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Detailed numerical modelling involving radiative transfer with realistic assumptions needs to be performed, in order to achieve similar (or even better) accuracy in predicting (i) the emergent continuum and line spectrum, and (ii) the structural details as a function of wavelength, as expected from instruments onboard ISO.

With the above aim in mind, a simple model, considering a compact H II region as a spherically symmetric cloud (made of typical interstellar gas-dust material), powered by a centrally embedded zero age main sequence star, is considered. This cloud is assumed to be immersed in an isotropic radiation field (typical Interstellar Radiation Field, ISRF). The interstellar gas and the dust is assumed to follow the same radial density distribution law, but with the following difference - whereas the gas exists throughout the cloud (i.e. right from the stellar surface upto the outer boundary of the cloud, Rmax; see Figure 1), there is a natural lower limit to the inner boundary, Rmin, for the dust distribution (i.e. a cavity in the dust cloud). This is because the dust grains are destroyed when exposed to excessive radiative heating. The gas to dust ratio, where they co-exist ( Rmin < r < Rmax), is assumed to be constant. As a simplistic approach, the interstellar gas is assumed to be consisting of hydrogen only. The position of the ionization front (RHII, refer to Figure 1) depends on the effective temperature and luminosity of the exciting star, as well as the gas density. The case, RHII < Rmin is also possible, if either the star is not hot enough and / or the gas density in the vicinity of the star is quite high. The gas component is assumed to have a uniform elemental abundance throughout the cloud, though the ionization structure and the various level populations depend on several physical parameters including the local radiation field.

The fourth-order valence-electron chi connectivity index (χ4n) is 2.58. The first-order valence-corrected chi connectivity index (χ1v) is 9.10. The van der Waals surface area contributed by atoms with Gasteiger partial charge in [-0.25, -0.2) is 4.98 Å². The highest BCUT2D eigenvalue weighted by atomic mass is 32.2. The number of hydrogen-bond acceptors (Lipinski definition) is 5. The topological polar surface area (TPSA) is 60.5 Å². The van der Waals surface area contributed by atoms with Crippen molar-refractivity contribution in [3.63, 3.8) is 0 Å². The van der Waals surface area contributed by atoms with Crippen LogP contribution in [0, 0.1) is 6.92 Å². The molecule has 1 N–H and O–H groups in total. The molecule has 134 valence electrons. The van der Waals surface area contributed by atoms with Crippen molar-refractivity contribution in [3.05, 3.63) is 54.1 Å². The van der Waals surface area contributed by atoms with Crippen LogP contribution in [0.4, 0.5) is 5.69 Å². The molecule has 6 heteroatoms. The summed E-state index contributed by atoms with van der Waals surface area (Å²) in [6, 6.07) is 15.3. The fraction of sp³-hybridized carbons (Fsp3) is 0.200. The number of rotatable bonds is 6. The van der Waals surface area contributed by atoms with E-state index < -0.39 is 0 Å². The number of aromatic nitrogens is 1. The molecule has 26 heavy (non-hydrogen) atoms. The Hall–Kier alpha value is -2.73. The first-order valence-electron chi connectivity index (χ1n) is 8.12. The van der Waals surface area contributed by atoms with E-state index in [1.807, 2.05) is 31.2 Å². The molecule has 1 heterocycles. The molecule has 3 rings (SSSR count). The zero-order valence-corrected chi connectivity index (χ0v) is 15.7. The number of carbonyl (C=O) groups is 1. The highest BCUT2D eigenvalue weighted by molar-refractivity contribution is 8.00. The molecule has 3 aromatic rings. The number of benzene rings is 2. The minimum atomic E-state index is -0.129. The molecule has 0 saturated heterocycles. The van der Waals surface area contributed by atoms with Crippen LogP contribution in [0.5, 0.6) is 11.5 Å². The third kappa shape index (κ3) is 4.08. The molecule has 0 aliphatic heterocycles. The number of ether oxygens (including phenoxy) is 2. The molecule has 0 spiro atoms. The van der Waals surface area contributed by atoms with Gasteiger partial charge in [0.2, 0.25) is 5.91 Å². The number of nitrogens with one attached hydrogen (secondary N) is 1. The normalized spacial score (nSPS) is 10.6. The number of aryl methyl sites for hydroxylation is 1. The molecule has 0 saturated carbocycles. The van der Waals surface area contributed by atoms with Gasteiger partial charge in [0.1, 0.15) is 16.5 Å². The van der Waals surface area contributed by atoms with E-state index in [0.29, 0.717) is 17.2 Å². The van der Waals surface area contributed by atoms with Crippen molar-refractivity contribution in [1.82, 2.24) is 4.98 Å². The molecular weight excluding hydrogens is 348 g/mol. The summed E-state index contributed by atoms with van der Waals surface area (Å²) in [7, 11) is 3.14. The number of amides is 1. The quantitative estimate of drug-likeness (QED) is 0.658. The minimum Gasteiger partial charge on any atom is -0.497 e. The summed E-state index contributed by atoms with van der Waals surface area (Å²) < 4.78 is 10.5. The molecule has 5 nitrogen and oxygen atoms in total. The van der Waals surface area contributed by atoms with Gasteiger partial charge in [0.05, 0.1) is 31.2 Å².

Figure 1

Figure 1. Schematic diagram of the spherical compact H II region surrounded by a dusty molecular cloud. The region with r leq Rmin consists of only gas, ionized and/or neutral, the region between Rmin and RHII contains ionized gas and dust and the region between RHII and Rmax contains neutral gas and dust (if RHII > Rmin; as in the figure). In general RHII could also be < Rmin.

Families of models have been constructed to cover three primary parameters, viz., (1) the radial density distribution; (2) the spectral type of the embedded ZAMS star (determining the luminosity and the shape of the input spectrum); and (3) the total radial optical depth at a fiducial wavelength. All other relevant variables are either determined self-consistently by the primary parameters or chosen to be fixed at some reasonable values.

This modelling scheme involves the use of a modified version of the code CSDUST3 (Egan et al., 1988). This code takes into account the effects of multiple scattering, absorption and re-emission on the temperature of dust grains and the internal radiation field. In addition, the radiation field anisotropy, linear anisotropic scattering and multi grain components are also considered. This code has been modified by us and the main modification has been in terms of incorporating gas and dust self-consistently, in order to calculate emission from both. More details of this modification are presented in Mookerjea & Ghosh (1999) and also in Appendix A. This scheme considers photo-ionization and recombination, along with absorption due to the grains. Self-absorption of the radio emission within the cloud has also been considered in this scheme, but the gas-dust coupling has been neglected. Details about the considerations regarding energetics of this scheme have been presented in Mookerjea et al. (1999). Additional numerical details about the code are presented in Appendix B.

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